Solar Energy Corporation of India, under the renewable energy ministry, is promoting around 5,000 MW and 2,500 MW solar power projects in Ladakh and Kargil, respectively.
- The solar project, which is estimated to cost around Rs 50,000 crore, is expected to be completed by 2023
- The Ladakh project would be located at Hanle-Khaldo in Nyoma, which is at a 254 km distance from Leh
- The locals would be able to take up jobs like maintaining transformers and cleaning solar panels
The Centre has finalised the sites for the Rs 50,000 crore grid-connected solar photo-voltaic project in the districts of Ladakh and Kargil. This will be the single biggest investment in the region since the Centre scrapped special status granted to Jammu and Kashmir and bifurcated it into two Union Territories – J&K and Ladakh.
Solar Energy Corporation of India (SECI), under the renewable energy ministry, is reportedly promoting around 5,000 MW and 2,500 MW solar power projects in Ladakh and Kargil, respectively.
The Ladakh project would be located at Hanle-Khaldo in Nyoma, which is at a 254 km distance from Leh. The power generated from the Ladakh project would be transmitted to Kaithal, Haryana, through a 900 km line that would be laid along the Leh-Manali road.
The solar project, which is estimated to cost around Rs 50,000 crore, is expected to be completed by 2023.
Significance of the project
The mega solar project is aimed at providing electricity for the region and preserving glaciers and reducing around 12,750 tonnes of carbon emissions every year. Apart from this, the project is expected to improve job prospects for the people of the region. The locals would be able to take up jobs like maintaining transformers and cleaning solar panels.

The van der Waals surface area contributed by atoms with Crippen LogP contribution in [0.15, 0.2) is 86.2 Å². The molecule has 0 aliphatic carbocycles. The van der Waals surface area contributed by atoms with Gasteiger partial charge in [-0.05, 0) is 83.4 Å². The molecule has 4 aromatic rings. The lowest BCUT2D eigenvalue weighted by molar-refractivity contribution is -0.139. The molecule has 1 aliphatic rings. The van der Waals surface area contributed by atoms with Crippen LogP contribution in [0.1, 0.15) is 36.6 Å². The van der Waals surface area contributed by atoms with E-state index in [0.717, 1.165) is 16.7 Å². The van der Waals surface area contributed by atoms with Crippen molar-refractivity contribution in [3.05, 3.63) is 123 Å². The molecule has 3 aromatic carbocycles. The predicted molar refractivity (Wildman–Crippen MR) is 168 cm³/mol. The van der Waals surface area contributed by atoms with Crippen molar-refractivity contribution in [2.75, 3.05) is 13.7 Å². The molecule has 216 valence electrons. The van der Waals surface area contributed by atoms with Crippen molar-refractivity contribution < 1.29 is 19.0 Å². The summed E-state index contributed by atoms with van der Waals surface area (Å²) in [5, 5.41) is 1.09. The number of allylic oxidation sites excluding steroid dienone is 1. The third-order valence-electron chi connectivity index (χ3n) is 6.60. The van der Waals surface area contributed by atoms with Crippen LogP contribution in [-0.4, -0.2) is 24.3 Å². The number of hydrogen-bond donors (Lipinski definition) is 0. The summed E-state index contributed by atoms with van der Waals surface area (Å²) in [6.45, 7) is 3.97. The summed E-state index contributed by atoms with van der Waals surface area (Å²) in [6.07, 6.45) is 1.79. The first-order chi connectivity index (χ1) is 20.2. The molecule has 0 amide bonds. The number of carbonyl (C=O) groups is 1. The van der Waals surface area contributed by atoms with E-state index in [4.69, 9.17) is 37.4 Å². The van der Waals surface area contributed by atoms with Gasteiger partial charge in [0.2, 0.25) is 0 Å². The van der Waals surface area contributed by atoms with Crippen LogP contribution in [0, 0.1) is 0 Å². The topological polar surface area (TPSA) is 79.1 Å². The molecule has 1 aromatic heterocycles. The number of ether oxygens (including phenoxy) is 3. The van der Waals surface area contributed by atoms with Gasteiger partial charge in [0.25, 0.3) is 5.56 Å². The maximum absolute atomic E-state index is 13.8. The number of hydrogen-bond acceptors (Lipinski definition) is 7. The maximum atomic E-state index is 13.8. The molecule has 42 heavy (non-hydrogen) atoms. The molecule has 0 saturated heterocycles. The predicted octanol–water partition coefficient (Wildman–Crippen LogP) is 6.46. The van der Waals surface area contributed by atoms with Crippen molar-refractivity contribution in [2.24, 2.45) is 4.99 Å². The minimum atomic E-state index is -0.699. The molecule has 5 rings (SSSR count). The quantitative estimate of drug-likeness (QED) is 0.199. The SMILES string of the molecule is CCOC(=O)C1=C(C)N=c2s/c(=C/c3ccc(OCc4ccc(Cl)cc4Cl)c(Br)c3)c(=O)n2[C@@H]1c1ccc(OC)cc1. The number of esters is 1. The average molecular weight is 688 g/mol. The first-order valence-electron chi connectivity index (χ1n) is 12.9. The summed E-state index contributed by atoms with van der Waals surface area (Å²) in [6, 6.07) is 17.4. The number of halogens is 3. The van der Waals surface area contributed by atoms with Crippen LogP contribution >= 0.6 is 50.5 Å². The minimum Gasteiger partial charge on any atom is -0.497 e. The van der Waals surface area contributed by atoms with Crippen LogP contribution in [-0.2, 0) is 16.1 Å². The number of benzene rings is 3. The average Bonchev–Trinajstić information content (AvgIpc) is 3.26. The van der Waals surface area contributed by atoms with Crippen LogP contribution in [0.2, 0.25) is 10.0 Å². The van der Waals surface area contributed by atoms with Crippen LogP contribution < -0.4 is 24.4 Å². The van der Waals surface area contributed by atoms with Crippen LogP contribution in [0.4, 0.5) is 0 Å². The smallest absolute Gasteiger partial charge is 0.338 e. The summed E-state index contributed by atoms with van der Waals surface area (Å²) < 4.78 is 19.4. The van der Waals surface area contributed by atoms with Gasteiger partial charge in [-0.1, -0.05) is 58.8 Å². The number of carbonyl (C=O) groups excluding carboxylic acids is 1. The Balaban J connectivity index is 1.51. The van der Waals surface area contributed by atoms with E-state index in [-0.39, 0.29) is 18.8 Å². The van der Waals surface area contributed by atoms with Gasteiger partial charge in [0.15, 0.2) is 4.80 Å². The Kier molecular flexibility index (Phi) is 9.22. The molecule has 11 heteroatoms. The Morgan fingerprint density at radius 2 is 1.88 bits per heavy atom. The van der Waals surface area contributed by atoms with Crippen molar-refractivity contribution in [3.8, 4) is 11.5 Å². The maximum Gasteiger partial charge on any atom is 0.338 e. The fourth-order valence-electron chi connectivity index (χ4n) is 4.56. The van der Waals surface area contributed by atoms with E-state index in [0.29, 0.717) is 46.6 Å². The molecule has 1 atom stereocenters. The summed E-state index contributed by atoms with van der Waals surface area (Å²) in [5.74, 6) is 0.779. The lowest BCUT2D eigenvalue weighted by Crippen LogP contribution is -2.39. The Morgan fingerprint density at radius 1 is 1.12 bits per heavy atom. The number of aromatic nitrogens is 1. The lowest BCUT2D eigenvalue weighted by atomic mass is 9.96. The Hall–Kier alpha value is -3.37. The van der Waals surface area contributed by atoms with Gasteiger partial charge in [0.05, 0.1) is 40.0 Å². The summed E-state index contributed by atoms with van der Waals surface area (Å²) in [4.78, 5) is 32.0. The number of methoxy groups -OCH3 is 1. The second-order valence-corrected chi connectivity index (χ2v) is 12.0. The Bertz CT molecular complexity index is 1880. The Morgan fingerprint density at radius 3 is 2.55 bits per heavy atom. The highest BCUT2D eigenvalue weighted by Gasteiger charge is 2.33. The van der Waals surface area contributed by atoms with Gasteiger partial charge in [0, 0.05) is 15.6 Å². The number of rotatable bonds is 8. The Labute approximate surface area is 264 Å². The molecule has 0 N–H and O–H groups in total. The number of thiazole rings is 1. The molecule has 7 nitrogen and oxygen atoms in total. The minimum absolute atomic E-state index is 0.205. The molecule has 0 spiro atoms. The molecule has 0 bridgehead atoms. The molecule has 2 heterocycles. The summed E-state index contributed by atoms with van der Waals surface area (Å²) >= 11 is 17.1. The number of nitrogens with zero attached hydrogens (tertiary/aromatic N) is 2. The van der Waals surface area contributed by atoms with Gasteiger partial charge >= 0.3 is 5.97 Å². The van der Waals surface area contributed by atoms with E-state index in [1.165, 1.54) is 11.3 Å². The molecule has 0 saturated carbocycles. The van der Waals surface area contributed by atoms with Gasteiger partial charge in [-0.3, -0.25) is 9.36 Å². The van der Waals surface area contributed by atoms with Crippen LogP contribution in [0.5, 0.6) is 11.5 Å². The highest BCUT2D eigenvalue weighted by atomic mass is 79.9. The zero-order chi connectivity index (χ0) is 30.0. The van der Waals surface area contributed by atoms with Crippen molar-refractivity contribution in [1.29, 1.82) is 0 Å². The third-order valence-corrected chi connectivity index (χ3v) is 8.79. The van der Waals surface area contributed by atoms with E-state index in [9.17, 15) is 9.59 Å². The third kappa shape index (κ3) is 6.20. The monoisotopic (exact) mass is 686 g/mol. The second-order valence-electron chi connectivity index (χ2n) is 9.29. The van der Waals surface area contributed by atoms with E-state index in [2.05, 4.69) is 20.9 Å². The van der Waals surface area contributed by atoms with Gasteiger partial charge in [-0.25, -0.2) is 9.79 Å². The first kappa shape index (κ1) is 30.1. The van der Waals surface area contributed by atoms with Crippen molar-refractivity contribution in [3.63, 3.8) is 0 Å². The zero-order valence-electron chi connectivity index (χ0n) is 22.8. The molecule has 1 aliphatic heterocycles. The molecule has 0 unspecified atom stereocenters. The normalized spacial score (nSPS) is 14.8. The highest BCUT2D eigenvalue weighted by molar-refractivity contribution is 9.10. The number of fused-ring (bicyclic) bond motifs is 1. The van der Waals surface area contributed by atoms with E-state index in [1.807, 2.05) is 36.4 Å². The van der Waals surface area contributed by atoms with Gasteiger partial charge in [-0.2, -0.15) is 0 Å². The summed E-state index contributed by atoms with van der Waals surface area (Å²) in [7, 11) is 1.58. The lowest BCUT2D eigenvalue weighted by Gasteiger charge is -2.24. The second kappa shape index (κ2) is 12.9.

The project is also expected to augment development in the remote border regions. The topography of the region has meant that getting the fruits of development to the last mile is always a challenge. The solar project aims to change that.
Besides, because it shares a border with China, Ladakh’s location is crucial from the strategic point of view as far as India is concerned. The developmental thrust will also be an enabler in beefing up India’s strategic heft in the area.
Ladakh with its vast open spaces is uniquely suited to benefit from solar power.
India’s renewable energy push
According to a government report, India’s total installed capacity of wind and solar energy as on June 30 was 36.36 GW and 27.5 GW, respectively. The report also says that renewable energy comprises more than 22 per cent of India’s total installed capacity.
“A total of 80.46 GW of renewable energy capacity has been installed in the country as on June 30, 2019, which includes 29.55 GW from Solar & 36.37 GW from wind power,” Power and New & Renewable Energy Minister RK Singh said in a written reply to the Rajya Sabha in July.
The government has set an ambitious target of having 175 GW of clean energy capacity by 2022, including 100 GW solar and 60 GW of wind energy.
As per India’s submission to the United Nations Framework Convention on Climate Change on Intended Nationally Determined Contribution (INDC), a cumulative electric power capacity of 40 per cent from non-fossil fuel-based energy resources is to be installed by 2030.
In another reply, the minister also told the House that a total of 42 solar power parks with an aggregate capacity of around 23.40 GW have been approved by the government so far to facilitate achievement of 100 GW target by March 2022.